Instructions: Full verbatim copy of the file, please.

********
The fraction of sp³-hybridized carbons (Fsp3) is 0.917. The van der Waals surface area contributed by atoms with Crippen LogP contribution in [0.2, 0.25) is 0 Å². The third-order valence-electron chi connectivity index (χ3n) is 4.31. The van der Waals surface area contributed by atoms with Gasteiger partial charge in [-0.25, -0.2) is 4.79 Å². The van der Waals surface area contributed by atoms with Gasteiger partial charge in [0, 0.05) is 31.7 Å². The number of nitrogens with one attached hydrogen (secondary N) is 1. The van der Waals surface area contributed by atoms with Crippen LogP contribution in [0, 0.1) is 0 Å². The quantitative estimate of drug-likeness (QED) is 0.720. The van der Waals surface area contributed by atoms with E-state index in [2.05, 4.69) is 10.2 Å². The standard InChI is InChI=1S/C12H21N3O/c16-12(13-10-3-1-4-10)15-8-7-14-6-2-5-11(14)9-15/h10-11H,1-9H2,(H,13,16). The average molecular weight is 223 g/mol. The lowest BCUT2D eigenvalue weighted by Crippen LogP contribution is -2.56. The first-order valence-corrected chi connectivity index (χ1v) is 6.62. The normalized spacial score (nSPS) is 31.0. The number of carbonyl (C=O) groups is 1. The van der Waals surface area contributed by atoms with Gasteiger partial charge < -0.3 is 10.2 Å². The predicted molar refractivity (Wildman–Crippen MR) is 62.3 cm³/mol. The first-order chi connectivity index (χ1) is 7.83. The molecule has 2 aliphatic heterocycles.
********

The fraction of sp³-hybridized carbons (Fsp3) is 0.917. The van der Waals surface area contributed by atoms with Crippen LogP contribution in [0.2, 0.25) is 0 Å². The third-order valence-electron chi connectivity index (χ3n) is 4.31. The van der Waals surface area contributed by atoms with Gasteiger partial charge in [-0.25, -0.2) is 4.79 Å². The van der Waals surface area contributed by atoms with Gasteiger partial charge in [0, 0.05) is 31.7 Å². The number of nitrogens with one attached hydrogen (secondary N) is 1. The van der Waals surface area contributed by atoms with Crippen LogP contribution in [0, 0.1) is 0 Å². The quantitative estimate of drug-likeness (QED) is 0.720. The van der Waals surface area contributed by atoms with E-state index in [2.05, 4.69) is 10.2 Å². The standard InChI is InChI=1S/C12H21N3O/c16-12(13-10-3-1-4-10)15-8-7-14-6-2-5-11(14)9-15/h10-11H,1-9H2,(H,13,16). The average molecular weight is 223 g/mol. The lowest BCUT2D eigenvalue weighted by Crippen LogP contribution is -2.56. The first-order valence-corrected chi connectivity index (χ1v) is 6.62. The normalized spacial score (nSPS) is 31.0. The number of carbonyl (C=O) groups is 1. The van der Waals surface area contributed by atoms with Gasteiger partial charge < -0.3 is 10.2 Å². The predicted molar refractivity (Wildman–Crippen MR) is 62.3 cm³/mol. The first-order chi connectivity index (χ1) is 7.83. The molecule has 2 aliphatic heterocycles.